Video Games and Afghanistan

My friend “Jerome” is very sad. His 26-year-old son has joined a security company and went to Afghanistan. He already served two tours in Iraq and saw his best friend blow up on a bomb.

Jerome did all he could to persuade his son to stay home. He offered to pay for his college education, for a place for him to live, and cover any expenses he might have, but the son refused.

“I blame video games,” Jerome told me. “These boys get used to shooting people on a screen and then can’t stop. So they are driven to continue shooting in real life.”


11 thoughts on “Video Games and Afghanistan”

  1. People have been playing these games for what? Ten years? And yet violent crime has actually decreased. I think video games serve as emotional regulators. My son would come home from school and play shooting video games for an hour or so. (I admit I was not happy about this.) It seemed to serve for him the same function that reading or playing the piano serve for me. I suppose it’s possible that a small percentage of game players get pushed over the edge by games, but they are probably pretty close to the edge anyway.


    1. People have been playing these games for what? Ten years?

      Longer. More like forty years.

      The first generation of video-game consoles, the Magnavox Odyssey, was released in 1972. The ’70s and ’80s were also the heyday of video-game arcades.

      According to Wikipedia, the first patent for a “cathode ray tube amusement device” (i.e., an electronic gaming platform) was issued in 1947. (The game you played on this primitive system, you might be interested to know, was a shooting game.)

      But other than that, I pretty much agree with you.


  2. I don’t know. Obviously I don’t know the story from the son’s perspective (and really, I only know it from the father’s in a truncated, second hand sort of way), but I would guess that there’s probably a lot more at work here than someone getting addicted to shooting people in video games.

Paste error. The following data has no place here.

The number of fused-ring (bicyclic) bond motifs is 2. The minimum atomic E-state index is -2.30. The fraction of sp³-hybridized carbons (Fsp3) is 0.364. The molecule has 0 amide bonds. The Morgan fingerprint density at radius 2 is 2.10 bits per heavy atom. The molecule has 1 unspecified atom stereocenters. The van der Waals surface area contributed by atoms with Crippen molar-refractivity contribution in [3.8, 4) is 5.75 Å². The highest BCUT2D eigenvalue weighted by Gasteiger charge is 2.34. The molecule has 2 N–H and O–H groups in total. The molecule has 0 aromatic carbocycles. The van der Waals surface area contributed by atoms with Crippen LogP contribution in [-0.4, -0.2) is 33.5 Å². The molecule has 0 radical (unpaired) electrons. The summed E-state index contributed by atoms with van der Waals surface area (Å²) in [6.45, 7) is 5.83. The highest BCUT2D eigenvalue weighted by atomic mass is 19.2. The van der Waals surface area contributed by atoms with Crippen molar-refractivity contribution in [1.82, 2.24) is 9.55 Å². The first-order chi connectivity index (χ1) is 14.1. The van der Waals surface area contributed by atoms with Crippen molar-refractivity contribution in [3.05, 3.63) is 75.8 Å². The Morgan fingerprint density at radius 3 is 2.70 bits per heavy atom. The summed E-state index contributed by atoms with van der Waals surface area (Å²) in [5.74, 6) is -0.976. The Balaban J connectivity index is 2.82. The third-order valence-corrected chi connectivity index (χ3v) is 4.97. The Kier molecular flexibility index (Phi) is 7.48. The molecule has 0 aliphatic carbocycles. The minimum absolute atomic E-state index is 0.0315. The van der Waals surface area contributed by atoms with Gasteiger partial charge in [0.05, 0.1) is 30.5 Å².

3. Many young people are idealistic and have a sense of patriotism. Older people often are more cynical Without many such patriots during the Cold War, USSR filth would be patrolling the streets of Washington, DC. So bless those patriots, I say. And ask ignorant parents like Jerome to converse properly with their children so that they understand what truly motivates them.l


  4. I am a bit divided on the video game issue. I suppose I should start by saying that I don’t believe that there is a direct connection between video games and soldiers going to war. I also think that for adults, video games can be a harmless way of acting out aggression.

    That being said, I think that violent video games might inhibit empathetic capacity in younger children. Though empathy is innate, it is also learned. So when young kids start saying things like “it’s cool to shoot people” and it’s “funny” when the video game characters bleed and die, I find it troubling. I feel the same way about violent movies actually. But video games, because the player is actually performing the act of imaginative violence him/herself, seem to be particularly suited to erode empathetic capacity. Personally, I can’t abide violent movies or games. They really disturb me: CSI is actually too much gore for me. So I’m very sensitive to that type of thing. Still, I can’t think it’s a good thing for kids to be cavalier about shooting and violence.


  5. Isn’t it obvious why kids have less empathy for digital chunks of code than they do actual human being? I guarantee you that if you gave a gun to your average CoD-obsessed child and told them to shoot somebody, they’d burst out crying.

    Of course, there’s plenty of evidence from longitudinal studies that links violent video games with aggressive behaviour. But that’s when “aggressive behaviour” means “kicking and refusing to share candy”. To suggest that video games turn otherwise normal children into killers is ridiculous.


  6. Nope nope nope. I’ve encountered too many people who play all sorts of videogames regularly, including really violent ones, and who are much more moral re violence and war than I, who haven’t progressed much beyond Freecell, am. Simplistic explanations like “(something else, other than the life lessons we his parents have taught him) did it!” cheers the American soul, and it’s always the wrong explanation.


    1. Oh, I agree completely. You don’t have to convince me. I believe that it is very silly to attribute this to video games. Human beings have been slaughtering each other with abandon for as long as they have existed. It always shocks me when people choose the easy way out and blame video games.


  7. When I worked in the abusive union workplace, someone made an issue out of the fact that paintball business was advertising in their newspaper. “This promotes violence,” they said.

    I’m more inclined to think that it’s the absence of engagement with real life that promotes violence, psychological and otherwise. You don’t know what anything is, or what anything is worth, of the cost of anything, or what a human experience could be like — consequently, you are emotionally very violent.


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